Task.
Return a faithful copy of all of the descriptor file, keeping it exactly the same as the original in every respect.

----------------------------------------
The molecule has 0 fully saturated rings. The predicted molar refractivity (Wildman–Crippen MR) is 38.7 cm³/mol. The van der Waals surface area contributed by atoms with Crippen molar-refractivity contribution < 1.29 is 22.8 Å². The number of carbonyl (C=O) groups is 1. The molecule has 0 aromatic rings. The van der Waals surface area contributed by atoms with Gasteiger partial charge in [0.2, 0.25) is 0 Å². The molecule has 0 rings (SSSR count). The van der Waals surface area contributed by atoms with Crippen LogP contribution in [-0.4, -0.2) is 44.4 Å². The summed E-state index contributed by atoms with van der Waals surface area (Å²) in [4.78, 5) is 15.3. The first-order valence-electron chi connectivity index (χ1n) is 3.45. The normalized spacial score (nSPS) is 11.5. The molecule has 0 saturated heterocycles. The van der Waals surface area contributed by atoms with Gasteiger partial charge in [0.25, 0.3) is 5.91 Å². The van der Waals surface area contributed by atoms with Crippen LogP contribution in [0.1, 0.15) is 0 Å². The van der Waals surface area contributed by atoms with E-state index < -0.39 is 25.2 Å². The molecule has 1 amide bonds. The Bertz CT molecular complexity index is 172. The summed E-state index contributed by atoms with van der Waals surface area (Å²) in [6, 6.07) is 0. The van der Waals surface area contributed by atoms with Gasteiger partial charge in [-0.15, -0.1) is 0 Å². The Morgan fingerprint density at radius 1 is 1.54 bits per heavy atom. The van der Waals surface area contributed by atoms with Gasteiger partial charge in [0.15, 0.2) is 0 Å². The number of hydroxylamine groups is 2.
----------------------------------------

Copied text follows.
The molecule has 0 fully saturated rings. The predicted molar refractivity (Wildman–Crippen MR) is 38.7 cm³/mol. The van der Waals surface area contributed by atoms with Crippen molar-refractivity contribution < 1.29 is 22.8 Å². The number of carbonyl (C=O) groups is 1. The molecule has 0 aromatic rings. The van der Waals surface area contributed by atoms with Gasteiger partial charge in [0.2, 0.25) is 0 Å². The molecule has 0 rings (SSSR count). The van der Waals surface area contributed by atoms with Crippen LogP contribution in [-0.4, -0.2) is 44.4 Å². The summed E-state index contributed by atoms with van der Waals surface area (Å²) in [4.78, 5) is 15.3. The first-order valence-electron chi connectivity index (χ1n) is 3.45. The normalized spacial score (nSPS) is 11.5. The molecule has 0 saturated heterocycles. The van der Waals surface area contributed by atoms with Gasteiger partial charge in [0.25, 0.3) is 5.91 Å². The van der Waals surface area contributed by atoms with Crippen LogP contribution in [0.1, 0.15) is 0 Å². The van der Waals surface area contributed by atoms with E-state index < -0.39 is 25.2 Å². The molecule has 1 amide bonds. The Bertz CT molecular complexity index is 172. The summed E-state index contributed by atoms with van der Waals surface area (Å²) in [6, 6.07) is 0. The van der Waals surface area contributed by atoms with Gasteiger partial charge in [-0.15, -0.1) is 0 Å². The Morgan fingerprint density at radius 1 is 1.54 bits per heavy atom. The van der Waals surface area contributed by atoms with Gasteiger partial charge in [0.15, 0.2) is 0 Å². The number of hydroxylamine groups is 2.